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So like many Irish people, a lot of our travel involves finding the sun, so I guess if I’m going to buy a travel camera it better handle dynamic range well.  I was pleasantly surprised at the quality and handling of high contrast images above.  If the dark areas were too dark, pulling them back in Lightroom was not a problem and noise was not noticeable.

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I didn’t get much time to try other types of shots, portraits, seascapes etc.  The main objective of this test was usability and travel shots.  I’ll keep you posted on what this camera has done to my photographic progress shortly…

 

 

The road to gold…

Tulip StudyIt’s been a while since I won a medal in Celbridge Camera Club league competition.  In fact it’s been seven years!  My last success in the league competitions was as novice when I won Novice Photographer of the Year, 2009.  Since then I’ve had some montly placings, but not enough consistency in my work to be placed overall in the medals for the year.

Well, this year that has changed:-)  I was delighted on Friday night to receive medals in all three sections, silver in both Mono and Colour, and joint Gold with Gerry Kerr for Projected Image.  Congratulations to Gerry and all the winners, and thanks to Christine Taylor for organising the league competition throughout the year.  Thanks to Lilian Webb for sharing the prize giving images.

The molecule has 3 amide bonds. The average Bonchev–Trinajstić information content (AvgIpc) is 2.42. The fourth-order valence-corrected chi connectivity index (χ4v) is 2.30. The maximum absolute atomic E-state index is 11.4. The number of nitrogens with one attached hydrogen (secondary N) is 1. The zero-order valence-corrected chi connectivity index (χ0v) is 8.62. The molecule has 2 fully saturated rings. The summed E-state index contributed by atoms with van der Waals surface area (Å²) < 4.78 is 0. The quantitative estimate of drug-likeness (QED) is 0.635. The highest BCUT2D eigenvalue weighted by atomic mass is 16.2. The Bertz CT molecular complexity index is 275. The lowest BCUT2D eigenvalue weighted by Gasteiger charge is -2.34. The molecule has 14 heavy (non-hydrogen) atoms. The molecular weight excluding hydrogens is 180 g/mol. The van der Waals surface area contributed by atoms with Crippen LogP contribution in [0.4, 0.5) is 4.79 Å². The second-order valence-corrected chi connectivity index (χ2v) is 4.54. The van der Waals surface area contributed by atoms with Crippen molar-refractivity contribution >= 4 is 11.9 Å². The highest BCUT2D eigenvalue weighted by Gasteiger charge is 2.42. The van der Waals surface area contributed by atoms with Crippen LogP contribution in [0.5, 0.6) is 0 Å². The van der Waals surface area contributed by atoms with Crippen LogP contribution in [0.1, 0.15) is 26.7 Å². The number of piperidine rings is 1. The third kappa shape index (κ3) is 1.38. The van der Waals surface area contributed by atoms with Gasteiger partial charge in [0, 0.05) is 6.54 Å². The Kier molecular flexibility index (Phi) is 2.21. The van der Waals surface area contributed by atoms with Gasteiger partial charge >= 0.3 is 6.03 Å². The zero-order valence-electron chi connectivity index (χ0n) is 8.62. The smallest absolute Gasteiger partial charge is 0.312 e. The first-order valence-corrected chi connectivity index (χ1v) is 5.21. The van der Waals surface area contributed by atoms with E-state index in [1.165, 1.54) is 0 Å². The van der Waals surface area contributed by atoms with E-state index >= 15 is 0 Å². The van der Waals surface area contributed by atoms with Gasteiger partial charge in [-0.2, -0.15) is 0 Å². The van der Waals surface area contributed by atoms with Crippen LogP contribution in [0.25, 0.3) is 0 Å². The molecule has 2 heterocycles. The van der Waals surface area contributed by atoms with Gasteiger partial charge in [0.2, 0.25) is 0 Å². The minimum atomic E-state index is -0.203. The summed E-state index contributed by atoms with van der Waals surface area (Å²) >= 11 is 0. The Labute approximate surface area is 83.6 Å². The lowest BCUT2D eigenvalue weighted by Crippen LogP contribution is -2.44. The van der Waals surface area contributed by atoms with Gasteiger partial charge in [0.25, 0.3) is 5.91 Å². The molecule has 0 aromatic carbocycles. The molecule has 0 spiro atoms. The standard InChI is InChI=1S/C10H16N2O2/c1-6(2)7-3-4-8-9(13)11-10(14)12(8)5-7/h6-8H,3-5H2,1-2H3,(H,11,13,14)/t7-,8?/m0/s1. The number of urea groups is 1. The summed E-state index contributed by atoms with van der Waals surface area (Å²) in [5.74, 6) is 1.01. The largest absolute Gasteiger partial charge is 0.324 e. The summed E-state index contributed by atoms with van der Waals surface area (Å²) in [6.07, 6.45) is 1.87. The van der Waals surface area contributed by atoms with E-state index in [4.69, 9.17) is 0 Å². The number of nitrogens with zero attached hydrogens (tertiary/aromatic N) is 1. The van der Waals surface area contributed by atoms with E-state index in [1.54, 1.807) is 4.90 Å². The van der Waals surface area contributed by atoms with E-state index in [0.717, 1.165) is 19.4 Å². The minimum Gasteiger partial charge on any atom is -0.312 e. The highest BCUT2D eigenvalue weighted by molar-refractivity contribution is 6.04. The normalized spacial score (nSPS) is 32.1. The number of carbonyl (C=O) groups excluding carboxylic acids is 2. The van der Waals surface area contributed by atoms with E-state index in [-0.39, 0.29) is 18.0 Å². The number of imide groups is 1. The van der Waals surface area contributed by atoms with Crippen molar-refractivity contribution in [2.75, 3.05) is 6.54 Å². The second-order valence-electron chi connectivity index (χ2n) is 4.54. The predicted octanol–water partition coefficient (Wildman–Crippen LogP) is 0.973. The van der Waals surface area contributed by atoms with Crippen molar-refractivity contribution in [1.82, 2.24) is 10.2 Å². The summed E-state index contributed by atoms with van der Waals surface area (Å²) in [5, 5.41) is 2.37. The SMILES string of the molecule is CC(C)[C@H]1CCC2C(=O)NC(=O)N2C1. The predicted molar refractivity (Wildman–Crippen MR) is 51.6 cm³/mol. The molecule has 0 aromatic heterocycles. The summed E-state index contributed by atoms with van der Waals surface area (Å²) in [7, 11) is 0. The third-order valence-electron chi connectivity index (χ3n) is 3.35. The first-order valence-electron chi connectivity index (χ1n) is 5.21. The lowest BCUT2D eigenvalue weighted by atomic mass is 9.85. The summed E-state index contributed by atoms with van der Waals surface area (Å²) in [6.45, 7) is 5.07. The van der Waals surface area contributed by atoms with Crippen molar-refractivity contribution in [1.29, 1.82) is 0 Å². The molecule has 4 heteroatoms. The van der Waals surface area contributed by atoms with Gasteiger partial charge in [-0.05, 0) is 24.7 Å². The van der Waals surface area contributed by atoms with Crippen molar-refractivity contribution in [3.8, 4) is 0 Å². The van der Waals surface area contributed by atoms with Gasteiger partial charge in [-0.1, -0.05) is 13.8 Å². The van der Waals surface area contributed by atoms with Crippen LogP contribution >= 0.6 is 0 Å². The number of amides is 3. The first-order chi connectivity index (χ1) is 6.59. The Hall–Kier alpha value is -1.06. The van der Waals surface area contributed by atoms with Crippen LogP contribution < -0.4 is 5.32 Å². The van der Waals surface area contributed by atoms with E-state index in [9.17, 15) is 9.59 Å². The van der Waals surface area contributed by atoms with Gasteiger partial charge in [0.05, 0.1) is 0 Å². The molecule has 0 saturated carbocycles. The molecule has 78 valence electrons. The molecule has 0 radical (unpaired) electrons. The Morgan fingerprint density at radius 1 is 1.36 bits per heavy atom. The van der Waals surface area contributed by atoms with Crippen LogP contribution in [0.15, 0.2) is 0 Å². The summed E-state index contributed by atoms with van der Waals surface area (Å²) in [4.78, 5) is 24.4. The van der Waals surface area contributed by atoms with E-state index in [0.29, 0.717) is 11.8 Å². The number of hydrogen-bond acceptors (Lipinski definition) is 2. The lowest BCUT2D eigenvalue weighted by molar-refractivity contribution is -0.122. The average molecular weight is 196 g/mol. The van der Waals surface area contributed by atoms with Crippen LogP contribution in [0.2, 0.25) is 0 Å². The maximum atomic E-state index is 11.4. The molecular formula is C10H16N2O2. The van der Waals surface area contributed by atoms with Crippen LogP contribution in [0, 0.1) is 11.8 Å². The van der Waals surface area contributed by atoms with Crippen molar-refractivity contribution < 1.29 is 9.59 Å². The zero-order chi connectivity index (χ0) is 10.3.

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I’ve made a gallery of the images I submitted throughout the year: Celbridge League entries 2015/16.

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These medals are hard won.  When I think of everything else I’ve done in the intervening seven years, a Masters in Image Processing and Analysis, AIPF distinction, AFIAP distinction.  The work towards distinctions definitely focused my work and improved my output.

So now as I catch up on Salon entries to try make EFIAP next year, I wonder will I have what it takes to achieve the coveted Advanced POTY 2017… always a next goal:-)